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On The Pathological Relevance And Diagnostic Value Of Alpha Synuclein As Novel Biomarker In Autism

Conference:  Autism. Challenges & Solutions

Journal: Emirati Journal of Future Medicine and Science

Publication Date: Vol 1 Issue 1

Keywords:  Autism, Disorder, Early Intervention, Genetic Factors, Conditions, Adaptive Skills


Abstract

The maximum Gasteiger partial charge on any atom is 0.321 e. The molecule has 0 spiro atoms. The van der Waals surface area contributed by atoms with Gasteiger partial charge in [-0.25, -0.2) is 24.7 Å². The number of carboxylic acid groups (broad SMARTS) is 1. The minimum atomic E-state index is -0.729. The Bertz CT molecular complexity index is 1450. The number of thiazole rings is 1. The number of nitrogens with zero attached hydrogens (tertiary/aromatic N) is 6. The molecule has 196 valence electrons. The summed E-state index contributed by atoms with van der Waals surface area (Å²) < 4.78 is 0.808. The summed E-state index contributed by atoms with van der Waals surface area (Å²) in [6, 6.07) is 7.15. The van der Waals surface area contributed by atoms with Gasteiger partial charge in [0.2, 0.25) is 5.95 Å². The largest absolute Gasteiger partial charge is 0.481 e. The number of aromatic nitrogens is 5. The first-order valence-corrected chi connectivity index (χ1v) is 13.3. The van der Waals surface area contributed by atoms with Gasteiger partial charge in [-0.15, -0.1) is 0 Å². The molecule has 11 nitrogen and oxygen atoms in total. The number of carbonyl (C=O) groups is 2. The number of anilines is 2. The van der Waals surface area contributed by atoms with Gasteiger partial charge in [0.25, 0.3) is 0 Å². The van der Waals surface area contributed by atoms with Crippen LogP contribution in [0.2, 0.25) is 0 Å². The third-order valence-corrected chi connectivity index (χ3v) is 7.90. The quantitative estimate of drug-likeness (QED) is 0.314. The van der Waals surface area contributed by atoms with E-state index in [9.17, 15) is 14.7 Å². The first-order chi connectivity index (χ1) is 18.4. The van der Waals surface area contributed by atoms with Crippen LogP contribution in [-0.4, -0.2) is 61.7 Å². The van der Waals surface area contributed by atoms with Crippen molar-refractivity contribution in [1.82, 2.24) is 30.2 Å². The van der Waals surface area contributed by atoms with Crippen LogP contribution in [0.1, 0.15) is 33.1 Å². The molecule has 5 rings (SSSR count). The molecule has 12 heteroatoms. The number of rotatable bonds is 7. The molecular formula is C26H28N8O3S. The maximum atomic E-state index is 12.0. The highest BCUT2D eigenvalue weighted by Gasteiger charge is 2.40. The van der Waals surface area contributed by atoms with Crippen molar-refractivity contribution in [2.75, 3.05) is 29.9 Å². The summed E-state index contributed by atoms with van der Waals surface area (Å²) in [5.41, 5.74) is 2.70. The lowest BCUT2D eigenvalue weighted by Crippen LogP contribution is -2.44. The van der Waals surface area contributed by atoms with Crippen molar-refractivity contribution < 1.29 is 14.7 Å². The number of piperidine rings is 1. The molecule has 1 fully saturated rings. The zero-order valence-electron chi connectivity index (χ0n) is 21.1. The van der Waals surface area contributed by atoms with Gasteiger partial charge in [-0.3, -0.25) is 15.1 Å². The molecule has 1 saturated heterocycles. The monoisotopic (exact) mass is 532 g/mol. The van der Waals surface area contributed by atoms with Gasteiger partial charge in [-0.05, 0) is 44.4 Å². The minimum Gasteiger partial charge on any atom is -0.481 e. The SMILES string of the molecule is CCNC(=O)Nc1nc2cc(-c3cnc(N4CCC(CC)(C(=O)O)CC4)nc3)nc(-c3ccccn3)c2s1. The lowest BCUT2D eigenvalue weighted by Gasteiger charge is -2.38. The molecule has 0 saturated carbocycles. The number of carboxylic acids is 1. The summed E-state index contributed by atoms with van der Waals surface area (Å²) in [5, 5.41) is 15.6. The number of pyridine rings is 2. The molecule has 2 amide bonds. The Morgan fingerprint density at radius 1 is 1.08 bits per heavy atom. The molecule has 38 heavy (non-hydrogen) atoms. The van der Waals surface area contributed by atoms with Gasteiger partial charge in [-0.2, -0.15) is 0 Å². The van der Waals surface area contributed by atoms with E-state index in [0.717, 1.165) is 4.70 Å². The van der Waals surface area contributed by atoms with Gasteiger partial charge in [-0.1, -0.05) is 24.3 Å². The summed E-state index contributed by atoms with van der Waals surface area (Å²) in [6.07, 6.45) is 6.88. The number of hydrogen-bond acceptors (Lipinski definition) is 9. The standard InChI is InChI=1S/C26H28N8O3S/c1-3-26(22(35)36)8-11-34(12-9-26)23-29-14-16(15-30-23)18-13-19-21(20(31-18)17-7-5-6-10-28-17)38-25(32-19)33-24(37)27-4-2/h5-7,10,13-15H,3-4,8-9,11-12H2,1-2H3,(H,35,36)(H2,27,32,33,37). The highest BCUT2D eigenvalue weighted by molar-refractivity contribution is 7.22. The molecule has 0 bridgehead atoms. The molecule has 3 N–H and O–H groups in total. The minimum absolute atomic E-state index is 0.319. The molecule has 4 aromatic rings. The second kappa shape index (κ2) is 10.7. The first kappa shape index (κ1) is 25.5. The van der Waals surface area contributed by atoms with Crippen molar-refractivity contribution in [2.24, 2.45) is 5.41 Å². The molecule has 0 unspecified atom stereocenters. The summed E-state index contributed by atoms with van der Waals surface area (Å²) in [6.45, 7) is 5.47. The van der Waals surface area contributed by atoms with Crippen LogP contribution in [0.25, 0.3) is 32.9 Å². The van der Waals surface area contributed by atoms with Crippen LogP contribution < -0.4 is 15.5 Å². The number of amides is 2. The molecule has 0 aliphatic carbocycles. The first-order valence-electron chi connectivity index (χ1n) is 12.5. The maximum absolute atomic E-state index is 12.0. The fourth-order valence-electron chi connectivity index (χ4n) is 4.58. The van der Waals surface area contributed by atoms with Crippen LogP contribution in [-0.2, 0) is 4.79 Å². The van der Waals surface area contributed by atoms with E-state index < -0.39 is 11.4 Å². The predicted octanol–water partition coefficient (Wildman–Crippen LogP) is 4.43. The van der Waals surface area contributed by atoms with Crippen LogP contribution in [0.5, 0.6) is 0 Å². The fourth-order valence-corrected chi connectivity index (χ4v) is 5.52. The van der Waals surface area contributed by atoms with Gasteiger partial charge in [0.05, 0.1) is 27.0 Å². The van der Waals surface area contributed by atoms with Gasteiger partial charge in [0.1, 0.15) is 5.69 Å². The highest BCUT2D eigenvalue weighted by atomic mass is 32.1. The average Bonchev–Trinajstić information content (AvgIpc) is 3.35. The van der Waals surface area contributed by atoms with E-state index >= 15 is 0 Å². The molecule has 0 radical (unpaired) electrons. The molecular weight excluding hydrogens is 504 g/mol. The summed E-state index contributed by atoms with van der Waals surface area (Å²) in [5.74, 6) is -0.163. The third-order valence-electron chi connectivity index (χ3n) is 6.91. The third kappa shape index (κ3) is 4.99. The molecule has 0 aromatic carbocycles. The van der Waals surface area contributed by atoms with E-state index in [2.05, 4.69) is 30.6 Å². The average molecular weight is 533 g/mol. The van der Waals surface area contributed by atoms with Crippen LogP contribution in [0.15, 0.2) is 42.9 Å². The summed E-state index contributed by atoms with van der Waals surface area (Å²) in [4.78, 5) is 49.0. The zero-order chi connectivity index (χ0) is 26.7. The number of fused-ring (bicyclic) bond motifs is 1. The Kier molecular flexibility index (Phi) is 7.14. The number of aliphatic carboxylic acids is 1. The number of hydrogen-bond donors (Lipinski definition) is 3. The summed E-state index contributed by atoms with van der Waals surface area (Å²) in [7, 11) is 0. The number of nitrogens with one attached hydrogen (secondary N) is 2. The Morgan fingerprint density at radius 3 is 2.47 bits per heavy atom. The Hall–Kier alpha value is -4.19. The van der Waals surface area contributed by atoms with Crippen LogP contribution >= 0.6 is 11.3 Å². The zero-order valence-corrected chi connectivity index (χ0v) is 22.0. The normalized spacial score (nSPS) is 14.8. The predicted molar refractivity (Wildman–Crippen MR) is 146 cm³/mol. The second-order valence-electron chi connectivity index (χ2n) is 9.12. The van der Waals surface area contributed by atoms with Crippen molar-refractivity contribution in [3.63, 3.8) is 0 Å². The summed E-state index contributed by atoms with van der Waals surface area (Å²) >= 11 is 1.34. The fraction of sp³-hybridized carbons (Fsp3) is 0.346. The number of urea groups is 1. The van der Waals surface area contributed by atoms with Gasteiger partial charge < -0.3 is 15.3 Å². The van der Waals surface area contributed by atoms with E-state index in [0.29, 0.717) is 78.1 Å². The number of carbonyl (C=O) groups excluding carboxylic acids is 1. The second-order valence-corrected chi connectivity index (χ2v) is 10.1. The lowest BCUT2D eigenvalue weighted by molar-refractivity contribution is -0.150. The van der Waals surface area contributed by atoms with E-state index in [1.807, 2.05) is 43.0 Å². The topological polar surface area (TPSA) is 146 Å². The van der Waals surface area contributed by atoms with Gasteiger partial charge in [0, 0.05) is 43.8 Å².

Right now, there is no known treatment for autism spectrum disorders (ASD). Interventions to lessen the symptoms include behavioural and speech therapies. The synaptic activities of neurons depend on the presynaptic neurotransmitters. Neurotransmitter release, which transports impulses between neurons, is essential for healthy brain function. Although alpha synuclein’s role is not fully known, research points to a critical part it may play in ensuring that presynaptic terminals have a sufficient supply of synaptic vesicles. Alpha-synuclein (α-synuclein) has been related to a number of neurological conditions known as synucleinopathies, such as Alzheimer’s disease (AD), Parkinson’s disease (PD), dementia with Lewy bodies, and multiple system atrophy. Levels of α-synuclein have been shown to be lower in people with ASD than in age-matched controls. The microbiota-gut-brain axis is important since dysbiosis or leaky gut have been linked to ASD and certain biomarkers related to gut leakiness have been recorded in autistic patients. Additionally, research on children with ASD have shown impaired lipid metabolism and a concurrent neuroinflammatory process in many brain regions that are implicated in microglial activation, leading to a loss of function. According to our most recent research, measuring α-synuclein level as well as its relationship to altered gut microbiota, neuroinflammation, abnormal lipid metabolism, and glutamate excitotoxicity as established etiological mechanisms in children with ASD may help us better understand ASD and its connection to metabolism, which may help with early detection and intervention. Improvement of the CARS score for behavioural patterns and a corresponding α-synuclein level, followed by probiotic or prebiotic supplements, for instance, merits additional investigation into other factors, such as the evaluation of leaky gut biomarkers and pertinent neuronal biomarkers, which is likely to shed light on novel solutions.

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